Love is…

Reminiscing a little about my hospital visits, which now look as if they are in the past.

One of the things for which I am most grateful is that I think I have seen what true love actually is.

If you’re interested, true love, for me, is not flowers, chocolates, hot dates or even hotter sex. If that is what somebody thinks, good luck to ’em, but I don’t think they’re even out of diapers yet – they’ve got a way to go.

I actually met Brenda professionally in a previous life. She was a lawyer, she drew up my will when all the shit was going down with my daughter. Brenda had a stroke in August last year, only in her late fifties – I guess she’s only five years older than me. There were complications and setbacks, and she is still in hospital today. She doesn’t speak yet, she can’t eat solids, but she has a tiny amount of movement through which she can communicate, as long as you know what you’re looking for.

She is unreecognisable from the smart, confident woman I once met. In fact, I only recognised her because of her unusual surname – one I had never come across before. When she was first in, the name clicked and I couldn’t resist asking her husband whether Brenda was a lawyer, and explaining to him my connection. He was a guy I got on with immediately.

In the run-up to Christmas I didn’t see Brenda or husband for a while, and I assumed they had been discharged somewhere. The hospital tends to do that – when someone is out of danger, and the staff don’t feel they can do any more, then the patient is moved on somewhere less acute. It was my own fault, I suppose, because I tend not to check the patient roster. I don’t really like to find out too much about patients, their first name is normally enough. In general, the less I know, the less complicated my life can get.

But I saw Brenda’s husband again in a corridor in January, and realised that Brenda was still on the ward. That’s about seven months, so far. She’d had another setback and seemed to have been jolted backwards, not forwards. Since then, I have made a point of seeking Brenda out each time I visit. I doubt that Brenda recognises me, I was probably only one of thousands of clients, but that’s not a big deal. Every time I see her, her husband is by her bedside, plus at least one of their (grown) children.

Love? Look no further.

Author: Stroke Survivor UK

Designed/developed IT systems for banks, but had a stroke in 2016, aged 48. Returned to developing from home, plus do some voluntary work. Married, with a grown-up, left-home daughter.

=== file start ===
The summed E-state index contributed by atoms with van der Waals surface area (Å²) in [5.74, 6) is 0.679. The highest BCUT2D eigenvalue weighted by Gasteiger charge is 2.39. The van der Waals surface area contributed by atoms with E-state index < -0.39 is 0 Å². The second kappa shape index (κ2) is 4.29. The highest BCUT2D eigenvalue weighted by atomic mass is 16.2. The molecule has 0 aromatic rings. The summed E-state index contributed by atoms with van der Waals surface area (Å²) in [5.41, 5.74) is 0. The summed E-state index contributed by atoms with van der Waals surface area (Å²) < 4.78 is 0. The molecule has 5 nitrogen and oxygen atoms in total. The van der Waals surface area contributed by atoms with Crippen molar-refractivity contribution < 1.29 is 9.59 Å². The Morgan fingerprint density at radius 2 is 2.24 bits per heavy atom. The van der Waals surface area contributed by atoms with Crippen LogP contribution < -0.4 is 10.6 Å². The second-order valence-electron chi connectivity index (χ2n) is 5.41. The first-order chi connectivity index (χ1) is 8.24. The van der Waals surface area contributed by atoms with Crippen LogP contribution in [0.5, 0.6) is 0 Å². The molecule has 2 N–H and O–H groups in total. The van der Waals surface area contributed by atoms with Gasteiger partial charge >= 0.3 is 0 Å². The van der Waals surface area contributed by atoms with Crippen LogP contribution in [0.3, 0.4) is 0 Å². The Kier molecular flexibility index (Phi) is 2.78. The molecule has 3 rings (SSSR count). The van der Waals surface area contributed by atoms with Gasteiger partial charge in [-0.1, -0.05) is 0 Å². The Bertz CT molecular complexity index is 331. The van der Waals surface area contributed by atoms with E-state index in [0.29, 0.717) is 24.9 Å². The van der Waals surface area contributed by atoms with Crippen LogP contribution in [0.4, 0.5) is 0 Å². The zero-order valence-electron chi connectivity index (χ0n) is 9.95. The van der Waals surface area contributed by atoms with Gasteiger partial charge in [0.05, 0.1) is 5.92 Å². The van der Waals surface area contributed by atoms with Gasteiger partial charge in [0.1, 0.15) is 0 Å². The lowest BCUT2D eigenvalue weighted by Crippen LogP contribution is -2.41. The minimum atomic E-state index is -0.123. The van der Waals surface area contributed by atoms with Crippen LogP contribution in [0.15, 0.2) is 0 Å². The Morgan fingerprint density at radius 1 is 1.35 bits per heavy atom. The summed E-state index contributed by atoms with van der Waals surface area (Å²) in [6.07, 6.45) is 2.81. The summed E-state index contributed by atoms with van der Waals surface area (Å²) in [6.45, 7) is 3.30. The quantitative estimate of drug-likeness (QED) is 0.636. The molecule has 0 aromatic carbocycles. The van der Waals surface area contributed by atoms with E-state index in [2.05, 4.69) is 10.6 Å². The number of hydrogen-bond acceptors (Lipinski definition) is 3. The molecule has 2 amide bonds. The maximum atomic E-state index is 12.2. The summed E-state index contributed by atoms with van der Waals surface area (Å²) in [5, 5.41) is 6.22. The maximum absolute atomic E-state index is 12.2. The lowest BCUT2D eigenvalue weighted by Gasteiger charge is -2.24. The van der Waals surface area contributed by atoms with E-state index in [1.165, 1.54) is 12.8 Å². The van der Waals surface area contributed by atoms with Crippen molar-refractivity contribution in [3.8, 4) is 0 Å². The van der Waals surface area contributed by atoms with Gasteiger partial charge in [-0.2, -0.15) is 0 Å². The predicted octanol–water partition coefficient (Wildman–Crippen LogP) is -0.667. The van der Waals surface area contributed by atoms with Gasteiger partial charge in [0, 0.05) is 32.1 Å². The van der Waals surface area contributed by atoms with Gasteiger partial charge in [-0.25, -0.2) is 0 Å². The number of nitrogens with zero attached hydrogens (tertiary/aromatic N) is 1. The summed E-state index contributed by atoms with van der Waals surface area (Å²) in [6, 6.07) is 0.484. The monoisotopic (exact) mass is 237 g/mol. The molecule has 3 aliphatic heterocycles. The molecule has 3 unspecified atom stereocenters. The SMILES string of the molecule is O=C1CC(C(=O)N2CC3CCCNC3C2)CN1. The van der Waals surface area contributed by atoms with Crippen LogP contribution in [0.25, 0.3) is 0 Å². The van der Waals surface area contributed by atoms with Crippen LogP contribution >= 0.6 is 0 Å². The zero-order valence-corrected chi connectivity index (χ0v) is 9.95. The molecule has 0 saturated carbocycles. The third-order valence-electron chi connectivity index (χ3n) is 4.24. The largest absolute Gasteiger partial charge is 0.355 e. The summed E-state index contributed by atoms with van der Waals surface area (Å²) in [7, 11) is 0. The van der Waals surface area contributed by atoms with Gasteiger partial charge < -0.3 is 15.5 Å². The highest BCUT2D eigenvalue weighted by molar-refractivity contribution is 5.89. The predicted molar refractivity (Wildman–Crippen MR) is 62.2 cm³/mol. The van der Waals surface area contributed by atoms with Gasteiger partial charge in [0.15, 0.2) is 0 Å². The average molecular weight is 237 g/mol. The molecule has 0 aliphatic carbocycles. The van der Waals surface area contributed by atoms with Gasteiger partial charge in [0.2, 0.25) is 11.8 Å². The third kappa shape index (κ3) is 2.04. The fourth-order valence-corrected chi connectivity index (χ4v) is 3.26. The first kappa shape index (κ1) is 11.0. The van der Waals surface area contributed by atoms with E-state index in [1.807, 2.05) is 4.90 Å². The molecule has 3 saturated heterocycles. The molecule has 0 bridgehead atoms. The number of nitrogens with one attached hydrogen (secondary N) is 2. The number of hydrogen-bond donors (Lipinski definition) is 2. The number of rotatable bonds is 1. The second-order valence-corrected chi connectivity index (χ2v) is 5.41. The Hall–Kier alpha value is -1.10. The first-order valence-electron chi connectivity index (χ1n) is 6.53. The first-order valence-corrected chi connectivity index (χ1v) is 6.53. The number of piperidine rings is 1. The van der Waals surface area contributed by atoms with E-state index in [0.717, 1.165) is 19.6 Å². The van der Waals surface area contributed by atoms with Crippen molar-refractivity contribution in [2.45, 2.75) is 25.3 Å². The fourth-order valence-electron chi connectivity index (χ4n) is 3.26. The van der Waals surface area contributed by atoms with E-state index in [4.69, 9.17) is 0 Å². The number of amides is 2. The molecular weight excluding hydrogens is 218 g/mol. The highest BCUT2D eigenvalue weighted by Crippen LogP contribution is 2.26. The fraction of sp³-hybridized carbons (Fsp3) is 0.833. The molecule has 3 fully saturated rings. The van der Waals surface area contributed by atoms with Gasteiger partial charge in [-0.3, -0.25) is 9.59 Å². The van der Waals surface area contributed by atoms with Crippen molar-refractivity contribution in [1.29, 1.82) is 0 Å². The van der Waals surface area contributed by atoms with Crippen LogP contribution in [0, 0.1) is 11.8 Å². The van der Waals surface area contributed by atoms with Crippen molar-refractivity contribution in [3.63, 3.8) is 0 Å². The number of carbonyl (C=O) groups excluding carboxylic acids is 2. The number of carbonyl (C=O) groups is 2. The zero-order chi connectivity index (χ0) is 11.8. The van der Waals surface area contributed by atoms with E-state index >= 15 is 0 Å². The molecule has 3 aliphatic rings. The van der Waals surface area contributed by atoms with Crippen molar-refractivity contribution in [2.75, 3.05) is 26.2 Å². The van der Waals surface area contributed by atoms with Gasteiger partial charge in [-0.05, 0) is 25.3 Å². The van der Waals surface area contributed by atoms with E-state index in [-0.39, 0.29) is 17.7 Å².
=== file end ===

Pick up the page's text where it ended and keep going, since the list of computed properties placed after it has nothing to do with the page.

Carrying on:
6 thoughts on “Love is…”

  1. I once ate lunch with a lady who was visiting her husband in a dementia care home. She travelled many miles by bus every day from her very modest home which she had bought, having sold her large house in order to pay for his care. She visited every single day and talked to her husband, reading books and newspaper articles to him. She was exhausted, and all her friends said “Why do you visit every day? Take a day off. He doesn’t even know who you are.” She responded by saying, “But I know who he is. He’s my husband, and I love him!”

    Liked by 1 person

    1. my father had dementia, too. I was left feeling very unsure about just how much he did know at the end. You see, my mum, who visited him every few days, died quite suddenly. I mean, I filled in with the visits a little but I was only up there maybe once a month. In all that time, there was never even an indication that he knew me. But six months after mum died, dad died too, so I wonder just how much he was aware that her visits had stopped.

      Liked by 1 person

      1. It is a cruel disease and each person’s experience is different. I have seen so many cases and have always made sure that I describe them as living with dementia, rather than suffering with dementia, but the sad fact is that some do suffer!

        Liked by 1 person

        1. it’s funny how words do act as triggers in that way. (About me) I have no problem saying I suffered a stroke, but I don’t like the word victim. But having said all that, I do try to recognise that these are only words. People use them largely out of ignorance, and actually being ignorant of these things is probably a blessing.

          Liked by 1 person

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